I think this season may mark the tipping point of charitable donations at retail. Sure, most shoppers feel more positively disposed toward a company that supports a cause. But my hunch is that they won’t feel too happy after holiday shopping where they are pummeled with requests to donate.

The happier solicitation method I believe, is to give a portion of purchase proceeds to charity. This way, a shopper can feel good about purchasing the item, without having to make a separate decision & dip into the wallet twice.

Ted Hurlbut
Guest
Ted Hurlbut
10 years 5 months ago

Perhaps this is just me, but I’ve never felt that these campaigns were a plus for retailers, whether it’s a Salvation Army bell ringer outside the store, or a question asked at checkout. Perhaps a silent appeal when I’m entering my debit or credit info will feel less intrusive. Still, while they obviously raise a lot of money, from a business perspective they may make a retailer feel better about themselves, but I’m not sold that customers feel better about the retailer.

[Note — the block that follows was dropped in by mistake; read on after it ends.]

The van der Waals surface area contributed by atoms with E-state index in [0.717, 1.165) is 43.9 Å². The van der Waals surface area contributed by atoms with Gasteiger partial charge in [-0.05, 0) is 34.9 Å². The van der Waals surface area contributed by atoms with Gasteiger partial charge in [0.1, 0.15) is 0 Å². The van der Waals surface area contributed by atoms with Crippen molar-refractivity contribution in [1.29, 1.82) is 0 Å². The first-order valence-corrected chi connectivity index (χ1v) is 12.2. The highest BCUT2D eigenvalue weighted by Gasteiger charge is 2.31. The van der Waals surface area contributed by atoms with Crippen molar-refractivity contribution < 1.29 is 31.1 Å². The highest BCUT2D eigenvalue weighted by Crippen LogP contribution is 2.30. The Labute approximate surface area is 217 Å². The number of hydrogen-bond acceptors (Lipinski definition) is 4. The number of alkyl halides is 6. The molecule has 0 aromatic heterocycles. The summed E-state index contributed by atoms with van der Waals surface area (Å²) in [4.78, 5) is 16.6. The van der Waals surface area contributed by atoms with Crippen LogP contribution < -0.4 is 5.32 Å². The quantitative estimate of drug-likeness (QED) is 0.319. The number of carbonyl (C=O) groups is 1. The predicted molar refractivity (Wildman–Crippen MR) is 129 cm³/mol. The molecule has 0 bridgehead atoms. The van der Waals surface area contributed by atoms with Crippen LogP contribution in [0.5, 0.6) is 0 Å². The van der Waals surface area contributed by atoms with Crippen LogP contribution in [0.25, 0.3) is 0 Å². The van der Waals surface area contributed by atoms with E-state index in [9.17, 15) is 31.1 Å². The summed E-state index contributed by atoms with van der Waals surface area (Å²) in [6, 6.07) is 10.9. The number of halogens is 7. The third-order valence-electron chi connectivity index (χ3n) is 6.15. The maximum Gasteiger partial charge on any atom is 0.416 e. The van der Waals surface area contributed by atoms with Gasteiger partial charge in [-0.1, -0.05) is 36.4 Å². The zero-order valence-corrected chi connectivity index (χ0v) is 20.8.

Carol Spieckerman
Guest
10 years 5 months ago

Wow, what a number on that Safeway program! I don’t mind a discreet prompt on a checkout screen one bit and in fact, I often respond. I don’t care for the verbal call-out approach, however, particularly when paired with silly write-your-name on-construction-paper follow-ons. Checkout giving is a great way for retailers to leverage their scale for good. If you don’t like it, just push “no,” or even better, watch the offer disappear (as per the article)!

Ed Rosenbaum
Guest
10 years 5 months ago

This is an interesting and good method to ask for donations. Hopefully, the retailers will have a way to assure they get to the proper charity. I like it better than having to say “I gave on the way in” as I am leaving the store.

Robert Straub
Guest
Robert Straub
10 years 5 months ago

I’ve had the verbal call out after declining on the card machine multiple times at Safeway so I must believe it’s at least somebody’s policy at Safeway and while it is annoying, on at least a few occasions I have acquiesced, so I guess it works.